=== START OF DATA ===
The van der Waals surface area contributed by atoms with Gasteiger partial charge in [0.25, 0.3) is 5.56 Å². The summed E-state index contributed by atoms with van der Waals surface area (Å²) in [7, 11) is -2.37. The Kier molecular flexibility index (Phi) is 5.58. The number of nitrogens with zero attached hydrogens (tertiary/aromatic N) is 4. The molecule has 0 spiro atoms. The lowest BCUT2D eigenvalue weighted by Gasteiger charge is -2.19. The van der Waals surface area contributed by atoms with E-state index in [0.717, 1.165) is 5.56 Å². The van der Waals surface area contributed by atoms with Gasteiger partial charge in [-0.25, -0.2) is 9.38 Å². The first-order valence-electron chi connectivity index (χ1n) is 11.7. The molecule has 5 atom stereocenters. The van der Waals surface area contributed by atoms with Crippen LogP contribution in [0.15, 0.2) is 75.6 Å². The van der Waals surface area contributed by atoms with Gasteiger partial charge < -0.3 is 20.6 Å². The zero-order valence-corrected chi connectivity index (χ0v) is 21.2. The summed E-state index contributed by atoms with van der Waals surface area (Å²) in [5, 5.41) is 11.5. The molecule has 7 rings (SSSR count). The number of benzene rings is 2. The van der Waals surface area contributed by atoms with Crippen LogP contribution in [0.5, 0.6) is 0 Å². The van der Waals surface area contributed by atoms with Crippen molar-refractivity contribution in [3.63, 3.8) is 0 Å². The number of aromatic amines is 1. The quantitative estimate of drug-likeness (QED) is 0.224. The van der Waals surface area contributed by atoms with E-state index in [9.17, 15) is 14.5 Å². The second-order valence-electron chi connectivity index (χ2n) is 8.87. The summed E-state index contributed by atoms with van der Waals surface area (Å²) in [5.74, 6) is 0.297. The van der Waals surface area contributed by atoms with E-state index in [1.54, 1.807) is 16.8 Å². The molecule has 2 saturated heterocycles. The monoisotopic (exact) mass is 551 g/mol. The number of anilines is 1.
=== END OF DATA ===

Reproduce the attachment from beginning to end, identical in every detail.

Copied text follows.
The van der Waals surface area contributed by atoms with Gasteiger partial charge in [0.25, 0.3) is 5.56 Å². The summed E-state index contributed by atoms with van der Waals surface area (Å²) in [7, 11) is -2.37. The Kier molecular flexibility index (Phi) is 5.58. The number of nitrogens with zero attached hydrogens (tertiary/aromatic N) is 4. The molecule has 0 spiro atoms. The lowest BCUT2D eigenvalue weighted by Gasteiger charge is -2.19. The van der Waals surface area contributed by atoms with E-state index in [0.717, 1.165) is 5.56 Å². The van der Waals surface area contributed by atoms with Gasteiger partial charge in [-0.25, -0.2) is 9.38 Å². The first-order valence-electron chi connectivity index (χ1n) is 11.7. The molecule has 5 atom stereocenters. The van der Waals surface area contributed by atoms with Crippen LogP contribution in [0.15, 0.2) is 75.6 Å². The van der Waals surface area contributed by atoms with Gasteiger partial charge < -0.3 is 20.6 Å². The zero-order valence-corrected chi connectivity index (χ0v) is 21.2. The summed E-state index contributed by atoms with van der Waals surface area (Å²) in [5, 5.41) is 11.5. The molecule has 7 rings (SSSR count). The number of benzene rings is 2. The van der Waals surface area contributed by atoms with Crippen LogP contribution in [0.5, 0.6) is 0 Å². The van der Waals surface area contributed by atoms with Crippen molar-refractivity contribution in [3.63, 3.8) is 0 Å². The number of aromatic amines is 1. The quantitative estimate of drug-likeness (QED) is 0.224. The van der Waals surface area contributed by atoms with E-state index in [9.17, 15) is 14.5 Å². The second-order valence-electron chi connectivity index (χ2n) is 8.87. The summed E-state index contributed by atoms with van der Waals surface area (Å²) in [5.74, 6) is 0.297. The van der Waals surface area contributed by atoms with E-state index in [1.54, 1.807) is 16.8 Å². The molecule has 2 saturated heterocycles. The monoisotopic (exact) mass is 551 g/mol. The number of anilines is 1.